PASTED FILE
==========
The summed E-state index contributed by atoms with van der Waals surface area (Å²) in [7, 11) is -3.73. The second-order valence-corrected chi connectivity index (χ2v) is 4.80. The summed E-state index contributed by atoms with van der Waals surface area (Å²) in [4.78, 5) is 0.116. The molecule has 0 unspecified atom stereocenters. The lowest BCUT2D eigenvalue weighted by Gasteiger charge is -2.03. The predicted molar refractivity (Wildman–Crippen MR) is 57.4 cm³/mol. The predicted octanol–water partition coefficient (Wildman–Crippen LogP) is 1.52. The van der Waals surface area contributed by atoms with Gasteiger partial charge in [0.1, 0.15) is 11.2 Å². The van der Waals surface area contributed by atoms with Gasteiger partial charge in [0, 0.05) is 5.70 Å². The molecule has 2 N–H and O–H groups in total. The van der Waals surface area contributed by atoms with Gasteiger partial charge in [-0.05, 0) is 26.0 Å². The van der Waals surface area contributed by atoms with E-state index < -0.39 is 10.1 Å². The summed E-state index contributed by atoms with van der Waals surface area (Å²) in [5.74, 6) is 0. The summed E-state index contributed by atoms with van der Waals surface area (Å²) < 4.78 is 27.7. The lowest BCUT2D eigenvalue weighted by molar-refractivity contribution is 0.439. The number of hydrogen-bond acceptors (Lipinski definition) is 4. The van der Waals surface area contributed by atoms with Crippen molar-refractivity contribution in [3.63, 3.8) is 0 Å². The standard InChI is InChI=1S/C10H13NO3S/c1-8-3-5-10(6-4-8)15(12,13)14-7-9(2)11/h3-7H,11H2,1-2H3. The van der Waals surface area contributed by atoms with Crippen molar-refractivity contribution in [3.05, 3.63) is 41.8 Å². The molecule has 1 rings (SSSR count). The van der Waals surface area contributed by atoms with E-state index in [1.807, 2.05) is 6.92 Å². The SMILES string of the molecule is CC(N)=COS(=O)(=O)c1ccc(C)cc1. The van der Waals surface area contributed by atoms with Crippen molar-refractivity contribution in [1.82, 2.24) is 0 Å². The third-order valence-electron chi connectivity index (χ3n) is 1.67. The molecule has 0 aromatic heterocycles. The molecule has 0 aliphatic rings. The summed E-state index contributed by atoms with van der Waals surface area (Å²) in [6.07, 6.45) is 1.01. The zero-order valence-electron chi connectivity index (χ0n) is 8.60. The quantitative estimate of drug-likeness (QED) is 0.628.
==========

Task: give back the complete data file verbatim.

The summed E-state index contributed by atoms with van der Waals surface area (Å²) in [7, 11) is -3.73. The second-order valence-corrected chi connectivity index (χ2v) is 4.80. The summed E-state index contributed by atoms with van der Waals surface area (Å²) in [4.78, 5) is 0.116. The molecule has 0 unspecified atom stereocenters. The lowest BCUT2D eigenvalue weighted by Gasteiger charge is -2.03. The predicted molar refractivity (Wildman–Crippen MR) is 57.4 cm³/mol. The predicted octanol–water partition coefficient (Wildman–Crippen LogP) is 1.52. The van der Waals surface area contributed by atoms with Gasteiger partial charge in [0.1, 0.15) is 11.2 Å². The van der Waals surface area contributed by atoms with Gasteiger partial charge in [0, 0.05) is 5.70 Å². The molecule has 2 N–H and O–H groups in total. The van der Waals surface area contributed by atoms with Gasteiger partial charge in [-0.05, 0) is 26.0 Å². The van der Waals surface area contributed by atoms with E-state index < -0.39 is 10.1 Å². The summed E-state index contributed by atoms with van der Waals surface area (Å²) in [5.74, 6) is 0. The summed E-state index contributed by atoms with van der Waals surface area (Å²) < 4.78 is 27.7. The lowest BCUT2D eigenvalue weighted by molar-refractivity contribution is 0.439. The number of hydrogen-bond acceptors (Lipinski definition) is 4. The van der Waals surface area contributed by atoms with Crippen molar-refractivity contribution in [3.63, 3.8) is 0 Å². The standard InChI is InChI=1S/C10H13NO3S/c1-8-3-5-10(6-4-8)15(12,13)14-7-9(2)11/h3-7H,11H2,1-2H3. The van der Waals surface area contributed by atoms with Crippen molar-refractivity contribution in [3.05, 3.63) is 41.8 Å². The molecule has 1 rings (SSSR count). The van der Waals surface area contributed by atoms with E-state index in [1.807, 2.05) is 6.92 Å². The SMILES string of the molecule is CC(N)=COS(=O)(=O)c1ccc(C)cc1. The van der Waals surface area contributed by atoms with Crippen molar-refractivity contribution in [1.82, 2.24) is 0 Å². The third-order valence-electron chi connectivity index (χ3n) is 1.67. The molecule has 0 aromatic heterocycles. The molecule has 0 aliphatic rings. The summed E-state index contributed by atoms with van der Waals surface area (Å²) in [6.07, 6.45) is 1.01. The zero-order valence-electron chi connectivity index (χ0n) is 8.60. The quantitative estimate of drug-likeness (QED) is 0.628.